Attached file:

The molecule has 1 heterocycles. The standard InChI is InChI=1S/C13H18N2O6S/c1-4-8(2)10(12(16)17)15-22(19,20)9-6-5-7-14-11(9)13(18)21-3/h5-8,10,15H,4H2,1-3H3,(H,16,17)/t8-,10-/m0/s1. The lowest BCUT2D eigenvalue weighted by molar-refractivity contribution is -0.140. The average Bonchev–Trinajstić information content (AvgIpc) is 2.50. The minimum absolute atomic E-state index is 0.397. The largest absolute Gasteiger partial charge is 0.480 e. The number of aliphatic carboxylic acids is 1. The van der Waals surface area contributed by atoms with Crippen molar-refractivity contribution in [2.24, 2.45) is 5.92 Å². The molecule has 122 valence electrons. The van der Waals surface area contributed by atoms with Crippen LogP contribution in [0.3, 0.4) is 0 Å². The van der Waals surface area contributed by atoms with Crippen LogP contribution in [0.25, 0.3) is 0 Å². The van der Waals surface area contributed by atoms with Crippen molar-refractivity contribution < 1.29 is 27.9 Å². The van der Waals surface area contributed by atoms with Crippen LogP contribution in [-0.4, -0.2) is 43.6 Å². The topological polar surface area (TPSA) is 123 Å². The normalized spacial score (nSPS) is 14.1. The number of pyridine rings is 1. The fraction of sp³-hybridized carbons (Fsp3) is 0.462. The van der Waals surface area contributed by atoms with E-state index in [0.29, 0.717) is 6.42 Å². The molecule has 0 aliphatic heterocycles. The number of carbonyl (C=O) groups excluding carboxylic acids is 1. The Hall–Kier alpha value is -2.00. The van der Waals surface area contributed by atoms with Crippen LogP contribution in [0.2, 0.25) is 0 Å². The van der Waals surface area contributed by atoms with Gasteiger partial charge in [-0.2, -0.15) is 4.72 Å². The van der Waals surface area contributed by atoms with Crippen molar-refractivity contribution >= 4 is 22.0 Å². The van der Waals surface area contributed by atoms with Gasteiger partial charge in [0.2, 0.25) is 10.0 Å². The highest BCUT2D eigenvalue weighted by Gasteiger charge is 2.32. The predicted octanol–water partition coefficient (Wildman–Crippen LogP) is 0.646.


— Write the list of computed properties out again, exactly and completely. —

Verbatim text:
The molecule has 1 heterocycles. The standard InChI is InChI=1S/C13H18N2O6S/c1-4-8(2)10(12(16)17)15-22(19,20)9-6-5-7-14-11(9)13(18)21-3/h5-8,10,15H,4H2,1-3H3,(H,16,17)/t8-,10-/m0/s1. The lowest BCUT2D eigenvalue weighted by molar-refractivity contribution is -0.140. The average Bonchev–Trinajstić information content (AvgIpc) is 2.50. The minimum absolute atomic E-state index is 0.397. The largest absolute Gasteiger partial charge is 0.480 e. The number of aliphatic carboxylic acids is 1. The van der Waals surface area contributed by atoms with Crippen molar-refractivity contribution in [2.24, 2.45) is 5.92 Å². The molecule has 122 valence electrons. The van der Waals surface area contributed by atoms with Crippen LogP contribution in [0.3, 0.4) is 0 Å². The van der Waals surface area contributed by atoms with Crippen LogP contribution in [0.25, 0.3) is 0 Å². The van der Waals surface area contributed by atoms with Crippen molar-refractivity contribution < 1.29 is 27.9 Å². The van der Waals surface area contributed by atoms with Crippen LogP contribution in [-0.4, -0.2) is 43.6 Å². The topological polar surface area (TPSA) is 123 Å². The normalized spacial score (nSPS) is 14.1. The number of pyridine rings is 1. The fraction of sp³-hybridized carbons (Fsp3) is 0.462. The van der Waals surface area contributed by atoms with E-state index in [0.29, 0.717) is 6.42 Å². The molecule has 0 aliphatic heterocycles. The number of carbonyl (C=O) groups excluding carboxylic acids is 1. The Hall–Kier alpha value is -2.00. The van der Waals surface area contributed by atoms with Crippen LogP contribution in [0.2, 0.25) is 0 Å². The van der Waals surface area contributed by atoms with Gasteiger partial charge in [-0.2, -0.15) is 4.72 Å². The van der Waals surface area contributed by atoms with Crippen molar-refractivity contribution >= 4 is 22.0 Å². The van der Waals surface area contributed by atoms with Gasteiger partial charge in [0.2, 0.25) is 10.0 Å². The highest BCUT2D eigenvalue weighted by Gasteiger charge is 2.32. The predicted octanol–water partition coefficient (Wildman–Crippen LogP) is 0.646.